THE Philippine central bank will keep benchmark interest rates low to support economic recovery amid a coronavirus pandemic, its chief said on Wednesday.
The Bangko Sentral ng Pilipinas (BSP) may also cut banks’ reserve requirements further to encourage lending and boost economic activity, Governor Benjamin E. Diokno said.
“It’s never too early at this time because the pandemic is not yet over. In fact our policy is that we will keep this policy for long until such time that we see economic growth at 6.5% to 7.5%,” he said during the BusinessWorld One-on-One online interview on Wednesday.
Economic managers expect gross domestic product (GDP) growth at 6.5%-7.5% this year, after GDP likely contracted by 8.5%-9.5% in 2020.
The BSP slashed rates by a total of 200 basis points (bps) last year, bringing down the overnight reverse repurchase, lending and deposit rates to 2%, 2.5%, and 1.5%. Some analysts, including Fitch Ratings, have said there is not much space left for further easing amid negative real interest rates as the BSP expects inflation to settle at 3.2% this year.
The BSP was one of the most aggressive in policy easing last year. The first rate cut was delivered in February, with the central bank citing uncertainty over the coronavirus disease 2019 (COVID-19) outbreak.
“I do not apologize for the speed at which the central bank acted. It calmed down the market and it reduced the borrowing costs for businesses and the National Government,” Mr. Diokno added.
He said there is still room for further cuts in banks’ reserve requirements this year.
“Whether we will cut further will depend on whether there’s still need for more liquidity but at the moment, there’s ample liquidity, so I don’t see the need for an additional cut in the reserve requirement at this time,” Mr. Diokno said.
Bank lending grew by less than a percent in November, the slowest in 14 years as lenders tightened credit standards.
This is despite BSP’s liquidity-infusing measures that have added about P2 trillion into the financial system, or equivalent to about 10% of the country’s gross domestic product.
“Maybe things will change once the economy starts recovering and with the speed of recovery, we may consider additional cuts in the reserve requirement,” the BSP chief said.
In 2020, big banks’ reserve requirements were slashed by 200 bps to 12%, while those for thrift and rural lenders were trimmed by 100 bps to 3% and 2%, respectively. Mr. Diokno has vowed to bring the ratio to a single digit by the end of his term in 2023.
Mr. Diokno, who is also a former Budget secretary, said the country is in a much better position than in the previous crises.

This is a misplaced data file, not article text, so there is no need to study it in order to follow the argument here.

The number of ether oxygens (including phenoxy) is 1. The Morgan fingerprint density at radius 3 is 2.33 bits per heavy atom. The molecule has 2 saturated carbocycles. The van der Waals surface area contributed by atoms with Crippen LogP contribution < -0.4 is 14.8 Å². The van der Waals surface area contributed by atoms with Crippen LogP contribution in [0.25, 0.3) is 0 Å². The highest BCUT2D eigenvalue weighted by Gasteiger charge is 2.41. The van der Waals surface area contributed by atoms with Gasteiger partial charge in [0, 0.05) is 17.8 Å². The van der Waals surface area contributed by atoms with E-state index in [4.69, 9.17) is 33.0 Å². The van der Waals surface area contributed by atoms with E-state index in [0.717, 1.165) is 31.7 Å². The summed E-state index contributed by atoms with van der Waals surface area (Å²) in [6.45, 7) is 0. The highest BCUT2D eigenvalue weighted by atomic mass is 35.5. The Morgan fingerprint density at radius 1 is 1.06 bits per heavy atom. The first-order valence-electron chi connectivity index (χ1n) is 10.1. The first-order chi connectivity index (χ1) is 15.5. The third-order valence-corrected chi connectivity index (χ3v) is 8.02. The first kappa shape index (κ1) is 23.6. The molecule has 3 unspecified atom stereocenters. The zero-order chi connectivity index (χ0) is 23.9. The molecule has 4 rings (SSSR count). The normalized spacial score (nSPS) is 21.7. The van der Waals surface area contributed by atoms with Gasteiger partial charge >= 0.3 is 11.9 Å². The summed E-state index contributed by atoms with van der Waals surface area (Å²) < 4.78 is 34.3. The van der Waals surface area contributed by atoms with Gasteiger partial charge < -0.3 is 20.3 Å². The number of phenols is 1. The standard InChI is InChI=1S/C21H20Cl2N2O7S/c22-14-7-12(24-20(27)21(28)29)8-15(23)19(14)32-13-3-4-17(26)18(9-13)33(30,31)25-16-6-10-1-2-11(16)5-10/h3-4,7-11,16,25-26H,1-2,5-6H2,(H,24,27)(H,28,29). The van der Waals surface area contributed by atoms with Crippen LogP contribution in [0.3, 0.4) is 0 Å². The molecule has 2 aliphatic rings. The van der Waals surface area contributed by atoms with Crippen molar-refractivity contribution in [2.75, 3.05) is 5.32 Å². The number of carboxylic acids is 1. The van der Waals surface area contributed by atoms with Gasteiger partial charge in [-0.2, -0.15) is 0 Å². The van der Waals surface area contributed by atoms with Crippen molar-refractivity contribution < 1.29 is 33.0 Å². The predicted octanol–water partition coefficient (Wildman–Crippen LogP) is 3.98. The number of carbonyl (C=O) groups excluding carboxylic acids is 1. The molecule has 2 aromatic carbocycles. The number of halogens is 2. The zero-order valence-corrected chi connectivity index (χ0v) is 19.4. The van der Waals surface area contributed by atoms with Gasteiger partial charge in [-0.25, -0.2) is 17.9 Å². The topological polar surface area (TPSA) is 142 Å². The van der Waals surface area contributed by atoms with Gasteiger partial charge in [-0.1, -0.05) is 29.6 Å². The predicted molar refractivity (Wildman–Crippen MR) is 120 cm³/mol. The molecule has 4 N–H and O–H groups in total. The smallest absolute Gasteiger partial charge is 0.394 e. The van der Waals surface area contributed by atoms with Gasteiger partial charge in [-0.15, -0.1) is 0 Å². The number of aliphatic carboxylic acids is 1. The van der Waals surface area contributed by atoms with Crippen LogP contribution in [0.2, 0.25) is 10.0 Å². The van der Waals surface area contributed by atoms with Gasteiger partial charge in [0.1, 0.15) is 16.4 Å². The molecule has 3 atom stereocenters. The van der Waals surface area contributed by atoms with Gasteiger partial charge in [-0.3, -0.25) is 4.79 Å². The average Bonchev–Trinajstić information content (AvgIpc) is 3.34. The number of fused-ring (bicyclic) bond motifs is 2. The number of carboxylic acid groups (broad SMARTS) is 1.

“I’ve seen that whenever we have a crisis in the Philippines, we run out of dollars because we have a huge foreign debt and because we do not want capital exiting the country, we raise interest rates,” he said.
The country’s gross international reserves as of end-November stood at a record $104.5 billion, enough to cover 11.2 months of imports and about 9.3 times the country’s short-term external debt based on original maturity.
“We’re now looking at around maybe $110 billion this year and even $120 billion next year — that is equivalent to close to a one-year import requirement,” Mr. Diokno said.
The BSP chief said the banking system remains stable, adding that they do not see any emerging problems based on data from individual banks and the industry.
The nonperforming loan ratio continued to rise for the 10th straight month to 3.81% as of end-November. This level is still manageable compared with its peak of 17.6% in 2002 due to the Asian financial crisis, Mr. Diokno said.
He said the passage of the Financial Institutions Strategic Transfer (FIST) bill would significantly cut bad loans. The measure, which will allow lenders to offload bad loans to asset management corporations, was approved by the bicameral conference committee in December and is awaiting the approval of President Rodrigo R. Duterte.
“It’s [FIST] just a fallback position. But we don’t see any situation worsening at this time. Even without the FIST bill, the banking industry can handle the crisis,” he said.
Banks’ capital adequacy ratio hovers around the 15% territory, which is well above the 10% minimum requirement of the BSP. Lenders also beefed up loan loss reserves by 65.4% to P352.733 billion in November.
COINLESS SOCIETY BY 2025
The BSP is aiming to make 50% of payments in value and volume done digitally, but Mr. Diokno admitted a totally cashless society is not possible “within my lifetime.”
“But I can assure you maybe a coinless society by 2025 for sure, because that will be replaced by the QR Code PH, which we are pushing to get our national ID,” he said.
In 2019, the BSP launched the P20 coin, which now coexists with the bill version of the denomination. — Luz Wendy T. Noble